Eurocentrism, colonialism and the episteme of the universal–particular

The social sciences emerged in Europe in the context of European modernity. They analysed this birth through a linear conception of time and suggested that it was produced through the values and institutional system that were universalised in Europe in the past 500 years—in its own backyard. This theory incorporated two master narratives: the superiority of Western civilisation (through progress and reason) and the belief in the continuous growth of capitalism (through modernisation, development and the creation of new markets). These master narratives, which Charles Taylor (1995) calls a ‘culturist approach’, are recognised now as ethnocentric in nature. European social sciences assessed its own growth in terms of itself (Europe) rather than in terms of the other (the rest of the colonised world), which was its object of control and through which it became modern. It was a theory of ‘interiority’ (Mignolo 2002)—that is, a perspective that perceived itself from within rather than from without.

A notion of linear time affirmed a belief that social life and its institutions, emerging in Europe from about the fourteenth century, would now influence the making of the new world. In doing so, it ‘silenced’ its own imperial experience and the violence without which it could not have become modern. These assumptions framed the ideas elaborated by Hegel, Kant and the Encyclopaedists and were incorporated in the sociologies of Durkheim, Weber and Marx. No wonder these theories legitimised the control and domination of the rest of the world through the episteme of coloniality (Dussel 1993; Mignolo 2002; Quijano 2000).

This discourse of modernity presented a universal set of axioms, in which time as historicity defined its relationship to space. To put it differently, because it saw its own growth in terms of itself and defined it through its own specific and particular history, that which was outside itself (the place) was perceived in terms of its opposite: lack of history and thus inferior. Henceforth all knowledge was structured in terms of the master binary of the West (which had history, culture, reason and science) and the East (which was enclosed in space, nature, religion and spirituality). This binary linked the division and subsequent hierarchisation of groups within geospatial territories in the world in terms of a theory of temporal linearity: the West was modern because it had evolved to articulate the key features of modernity, compared with the East, which was traditional. Dussel thus says:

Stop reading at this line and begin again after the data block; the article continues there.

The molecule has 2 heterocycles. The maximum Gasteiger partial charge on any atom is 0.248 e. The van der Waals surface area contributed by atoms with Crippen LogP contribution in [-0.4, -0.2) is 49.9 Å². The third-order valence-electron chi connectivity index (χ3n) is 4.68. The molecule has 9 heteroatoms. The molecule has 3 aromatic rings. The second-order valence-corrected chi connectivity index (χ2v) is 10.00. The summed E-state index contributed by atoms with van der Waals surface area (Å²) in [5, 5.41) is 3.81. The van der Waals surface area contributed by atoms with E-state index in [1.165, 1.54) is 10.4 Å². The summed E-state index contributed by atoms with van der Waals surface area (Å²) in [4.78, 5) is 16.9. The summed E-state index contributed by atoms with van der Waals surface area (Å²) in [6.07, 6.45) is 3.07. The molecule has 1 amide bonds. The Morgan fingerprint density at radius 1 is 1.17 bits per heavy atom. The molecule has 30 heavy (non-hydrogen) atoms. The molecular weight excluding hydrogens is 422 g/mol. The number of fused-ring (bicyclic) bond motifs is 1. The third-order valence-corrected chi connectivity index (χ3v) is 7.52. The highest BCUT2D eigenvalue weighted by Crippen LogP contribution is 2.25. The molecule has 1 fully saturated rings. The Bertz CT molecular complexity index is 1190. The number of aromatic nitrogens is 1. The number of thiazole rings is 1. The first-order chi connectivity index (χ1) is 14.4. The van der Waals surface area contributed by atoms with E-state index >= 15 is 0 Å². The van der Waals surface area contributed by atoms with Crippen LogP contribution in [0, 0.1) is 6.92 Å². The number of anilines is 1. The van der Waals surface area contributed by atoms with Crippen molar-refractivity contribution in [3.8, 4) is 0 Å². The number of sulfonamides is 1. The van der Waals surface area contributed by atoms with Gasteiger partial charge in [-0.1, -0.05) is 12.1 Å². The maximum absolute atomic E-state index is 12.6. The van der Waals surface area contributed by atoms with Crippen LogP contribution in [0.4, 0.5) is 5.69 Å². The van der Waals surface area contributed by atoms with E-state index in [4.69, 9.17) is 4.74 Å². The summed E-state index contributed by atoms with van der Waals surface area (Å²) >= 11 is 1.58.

Modernity appears when Europe affirms itself as the ‘centre’ of a World History that it inaugurates; the ‘periphery’ that surrounds this centre is consequently part of its self-definition. The occlusion of this periphery … leads the major thinkers of the ‘centre’ into a Eurocentric fallacy in their understanding of modernity. If their understanding of the genealogy of modernity is thus partial and provincial, their attempts at a critique or defence of it are likewise unilateral, and in part, false. (Dussel 1993: 65)

This binary opposition constructed the knowledge of the two worlds, the West and the East, and placed these as oppositions, creating hierarchies between them and thereby dividing them in terms of ‘I’ and the ‘other’—positing a universality for ‘I’ and particularities for the ‘other’. ‘Maintaining a difference under the assumption that we are all human’ (Mignolo 2002: 71) was part of the normative project of modernity and subsequently of its sociological theory. These were the ‘truths’ of modernity and the modern world; these truths were considered objective and universal (Dussel 1993; Mignolo 2002; Quijano 2000).

Thus Eurocentrism and its twin, Orientalism, are interconnected cultural and epistemic logics of capitalist imperialism. They incorporated themselves in the disciplines of history and sociology to make Europe the central point of a narrative and analysis of the growth of modernity. Not only did they argue that Europe’s superiority and its control of the world had provided the conditions for Europe’s ascendance, but also they created a scientific language that justified and legitimised this perspective and made it a universal truth (Amin 2010).